But of course I’m a bitter old fart holed up here in the only brick house on the street, clinging to my guns and religion….

  12. king BISCUIT, oh right!

    I guess I didn’t RC….

    Most restaurants use whatever their wholesaler carries. Until you get into some sketchy low cost stuff that might have fillers/etc it’s pretty much all the same for basics.

    n

  13. For y’all down in the great Lone Star State, the wunnerful libturd NYT has a piece for ya:

    “People throughout the state say they believe that their way of life is under assault and that they are making a kind of last stand by simply being Texan. It is this fear, anger and sometimes paranoia that lurks beneath the surface of Texas politics and that underlies the expansion of gun rights, the reflexive antagonism toward Washington, and the opposition to abortion, same-sex marriage and other issues that seems essential for succeeding in state politics these days.”

    http://www.nytimes.com/2016/05/08/us/what-makes-texas-texas.html?_r=0

    Now if y’all weren’t so dang fraidy-cats and paranoid, y’all could be on yer knees worshiping the goddesses Diversity and Democracy like the rest of us, and be joyful and chit about the Brave New World dat’s got such peeps in it, etc. (stolen from De Vere’s “Tempest” caper, sorta)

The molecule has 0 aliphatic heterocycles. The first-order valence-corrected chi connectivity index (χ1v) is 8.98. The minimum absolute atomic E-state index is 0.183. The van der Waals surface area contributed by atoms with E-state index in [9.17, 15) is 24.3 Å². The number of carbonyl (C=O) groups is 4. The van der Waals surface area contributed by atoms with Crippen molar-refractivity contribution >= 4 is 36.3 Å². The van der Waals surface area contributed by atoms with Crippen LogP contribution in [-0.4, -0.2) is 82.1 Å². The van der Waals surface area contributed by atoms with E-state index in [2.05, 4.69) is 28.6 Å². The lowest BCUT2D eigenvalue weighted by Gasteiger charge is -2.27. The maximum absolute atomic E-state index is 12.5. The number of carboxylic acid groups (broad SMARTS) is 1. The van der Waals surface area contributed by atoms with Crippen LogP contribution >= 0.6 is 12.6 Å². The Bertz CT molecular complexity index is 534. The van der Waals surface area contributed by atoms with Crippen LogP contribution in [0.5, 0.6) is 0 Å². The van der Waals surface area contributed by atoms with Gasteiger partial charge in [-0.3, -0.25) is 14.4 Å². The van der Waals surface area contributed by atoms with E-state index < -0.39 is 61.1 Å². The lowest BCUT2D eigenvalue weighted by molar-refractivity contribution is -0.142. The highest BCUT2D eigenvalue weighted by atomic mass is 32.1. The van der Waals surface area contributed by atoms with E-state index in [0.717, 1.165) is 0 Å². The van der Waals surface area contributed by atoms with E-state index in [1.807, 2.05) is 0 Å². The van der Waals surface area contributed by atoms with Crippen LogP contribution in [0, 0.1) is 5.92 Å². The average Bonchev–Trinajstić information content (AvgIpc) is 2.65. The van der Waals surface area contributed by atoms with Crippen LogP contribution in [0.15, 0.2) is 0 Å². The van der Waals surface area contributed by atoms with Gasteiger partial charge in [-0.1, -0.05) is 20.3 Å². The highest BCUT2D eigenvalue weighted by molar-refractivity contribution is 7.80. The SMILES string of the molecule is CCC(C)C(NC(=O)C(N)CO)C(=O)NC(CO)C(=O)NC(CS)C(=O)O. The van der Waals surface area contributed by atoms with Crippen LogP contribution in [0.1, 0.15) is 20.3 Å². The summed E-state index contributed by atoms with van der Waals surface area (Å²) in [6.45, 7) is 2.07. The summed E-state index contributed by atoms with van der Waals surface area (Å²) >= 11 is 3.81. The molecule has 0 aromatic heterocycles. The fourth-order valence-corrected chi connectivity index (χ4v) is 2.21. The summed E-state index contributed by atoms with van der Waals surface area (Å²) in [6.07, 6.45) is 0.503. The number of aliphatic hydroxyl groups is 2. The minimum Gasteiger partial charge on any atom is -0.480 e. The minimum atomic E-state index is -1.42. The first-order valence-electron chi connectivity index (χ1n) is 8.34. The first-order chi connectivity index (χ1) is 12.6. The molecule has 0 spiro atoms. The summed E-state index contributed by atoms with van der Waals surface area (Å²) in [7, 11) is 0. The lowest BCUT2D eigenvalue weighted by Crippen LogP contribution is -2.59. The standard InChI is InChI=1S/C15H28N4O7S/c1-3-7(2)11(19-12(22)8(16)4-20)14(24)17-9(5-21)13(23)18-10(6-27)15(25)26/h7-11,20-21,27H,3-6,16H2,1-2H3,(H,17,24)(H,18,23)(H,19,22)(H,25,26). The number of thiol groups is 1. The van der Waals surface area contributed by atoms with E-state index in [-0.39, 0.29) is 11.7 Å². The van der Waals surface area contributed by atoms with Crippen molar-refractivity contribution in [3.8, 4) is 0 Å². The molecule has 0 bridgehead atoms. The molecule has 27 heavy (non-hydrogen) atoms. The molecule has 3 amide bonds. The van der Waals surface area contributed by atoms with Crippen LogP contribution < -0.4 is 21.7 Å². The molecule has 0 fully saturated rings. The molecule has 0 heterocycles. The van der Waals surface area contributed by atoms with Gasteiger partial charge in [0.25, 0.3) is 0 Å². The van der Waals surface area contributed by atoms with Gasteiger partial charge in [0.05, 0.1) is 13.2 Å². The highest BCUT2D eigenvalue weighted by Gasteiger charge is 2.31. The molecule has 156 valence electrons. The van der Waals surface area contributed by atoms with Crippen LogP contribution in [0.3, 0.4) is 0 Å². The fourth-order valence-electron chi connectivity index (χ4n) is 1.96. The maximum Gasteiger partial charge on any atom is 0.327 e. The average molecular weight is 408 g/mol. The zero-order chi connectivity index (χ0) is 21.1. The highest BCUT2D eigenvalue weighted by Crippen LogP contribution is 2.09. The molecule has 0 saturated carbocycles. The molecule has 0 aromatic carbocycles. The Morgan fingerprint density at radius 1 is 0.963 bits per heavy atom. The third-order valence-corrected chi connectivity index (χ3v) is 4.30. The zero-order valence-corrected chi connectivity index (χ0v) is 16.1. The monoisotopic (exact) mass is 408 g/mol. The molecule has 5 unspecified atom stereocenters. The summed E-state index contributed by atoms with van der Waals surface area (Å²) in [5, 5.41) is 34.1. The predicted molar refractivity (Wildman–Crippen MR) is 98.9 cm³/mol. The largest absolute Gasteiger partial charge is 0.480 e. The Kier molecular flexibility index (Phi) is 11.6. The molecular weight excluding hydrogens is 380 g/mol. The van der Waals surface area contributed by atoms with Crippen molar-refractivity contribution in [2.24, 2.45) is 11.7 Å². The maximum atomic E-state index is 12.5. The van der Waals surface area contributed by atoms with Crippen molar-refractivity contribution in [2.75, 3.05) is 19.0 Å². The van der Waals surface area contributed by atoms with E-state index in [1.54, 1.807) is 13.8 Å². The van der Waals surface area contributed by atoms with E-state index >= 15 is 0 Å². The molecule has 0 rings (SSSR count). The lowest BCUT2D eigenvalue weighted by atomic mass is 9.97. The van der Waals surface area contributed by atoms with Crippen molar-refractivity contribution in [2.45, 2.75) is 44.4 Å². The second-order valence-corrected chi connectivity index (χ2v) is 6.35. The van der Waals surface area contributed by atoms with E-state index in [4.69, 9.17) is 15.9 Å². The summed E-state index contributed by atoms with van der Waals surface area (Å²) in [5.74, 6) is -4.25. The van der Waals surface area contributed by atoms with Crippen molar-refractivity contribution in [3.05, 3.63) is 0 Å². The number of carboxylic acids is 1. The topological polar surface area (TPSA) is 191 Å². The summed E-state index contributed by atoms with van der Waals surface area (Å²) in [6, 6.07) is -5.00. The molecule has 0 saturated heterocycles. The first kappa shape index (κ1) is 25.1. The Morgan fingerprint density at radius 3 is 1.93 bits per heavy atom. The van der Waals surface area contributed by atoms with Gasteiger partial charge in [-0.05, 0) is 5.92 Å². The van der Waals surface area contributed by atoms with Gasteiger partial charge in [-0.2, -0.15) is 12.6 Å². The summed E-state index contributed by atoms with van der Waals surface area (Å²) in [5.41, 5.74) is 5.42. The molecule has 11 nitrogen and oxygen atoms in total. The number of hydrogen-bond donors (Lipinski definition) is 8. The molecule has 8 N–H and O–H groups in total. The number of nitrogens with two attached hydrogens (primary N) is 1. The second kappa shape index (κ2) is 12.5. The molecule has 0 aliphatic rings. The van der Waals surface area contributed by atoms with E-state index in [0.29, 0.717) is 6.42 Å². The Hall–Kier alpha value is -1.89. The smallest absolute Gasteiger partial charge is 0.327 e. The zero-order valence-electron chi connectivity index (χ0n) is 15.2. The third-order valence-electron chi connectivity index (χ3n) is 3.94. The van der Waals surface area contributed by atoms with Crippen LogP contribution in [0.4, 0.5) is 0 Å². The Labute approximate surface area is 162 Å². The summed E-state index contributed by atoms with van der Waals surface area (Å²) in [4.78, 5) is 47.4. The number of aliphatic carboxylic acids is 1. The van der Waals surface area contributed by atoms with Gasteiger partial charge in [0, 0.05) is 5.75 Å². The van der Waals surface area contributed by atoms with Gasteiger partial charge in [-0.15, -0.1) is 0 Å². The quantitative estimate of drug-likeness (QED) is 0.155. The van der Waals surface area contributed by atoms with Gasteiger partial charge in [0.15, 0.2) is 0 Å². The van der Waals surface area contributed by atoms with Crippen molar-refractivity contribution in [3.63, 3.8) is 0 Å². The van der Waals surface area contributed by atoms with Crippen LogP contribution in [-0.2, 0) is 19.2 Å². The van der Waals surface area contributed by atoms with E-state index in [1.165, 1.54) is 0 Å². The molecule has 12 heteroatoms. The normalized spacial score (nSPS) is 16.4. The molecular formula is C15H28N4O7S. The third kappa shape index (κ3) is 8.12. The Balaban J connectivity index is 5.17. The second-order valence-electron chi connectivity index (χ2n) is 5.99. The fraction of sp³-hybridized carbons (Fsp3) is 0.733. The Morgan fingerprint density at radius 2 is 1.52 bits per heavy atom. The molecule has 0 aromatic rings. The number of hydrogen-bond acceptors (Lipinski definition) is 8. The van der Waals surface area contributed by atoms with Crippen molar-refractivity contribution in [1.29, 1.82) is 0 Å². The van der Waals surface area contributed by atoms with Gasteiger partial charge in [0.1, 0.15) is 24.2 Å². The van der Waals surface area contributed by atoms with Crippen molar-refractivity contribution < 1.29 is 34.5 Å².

14. Don’t forget worshiping “Lurch” and his “the world has open borders” speech. That means no wall for you Tejas. What a dope.

  15. Now c’mon, MrAtoz; Lurch is a fellow ‘Nam combat vet, and not only THAT, I’m effin related to him! You believe that chit? I just found out a few months ago and I think I reported it here, too. He’s a distant cousin, through the Forbes crew back to semi-colonial times. I want one of them islands he owns off Martha’s Vineyard, dammit.

    Yup, open borders worldwide, Mr. Lurch; we see how swell and dandy dat’s workin’ out in Old Europa. And on our complete joke of a southern border. Maybe you can swing on down there with Mr. James Taylor and sing “You’ve Got an Amigo” to the swarms crossing over. Say, you such a swell feller and you got all that room on them islands and on Beacon Hill, why doncha take in a few of them? Will the ketchup heiress throw a fit?

  16. Watched the first three episodes of “Containment (TV series)” this weekend. Was pretty good and pretty unnerving. The basic premise is that a Syrian immigrant brings in a H7N8 flu virus that is human transmittable via liquids only and 100% fatal (no way!). And then the blocking in of four square miles of Atlanta is totally unreal.
    https://en.wikipedia.org/wiki/Containment_%28TV_series%29

  17. For y’all down in the great Lone Star State, the wunnerful libturd NYT has a piece for ya:

    What is this NYT that you speak of, sir? Is that short for New York Transgenders?

  18. Watched the first three episodes of “Containment (TV series)”

    I saw the Belgian version, and like most media nowadays, it became very “politically correct”. So no lesson for Europe regarding open borders and the current influx..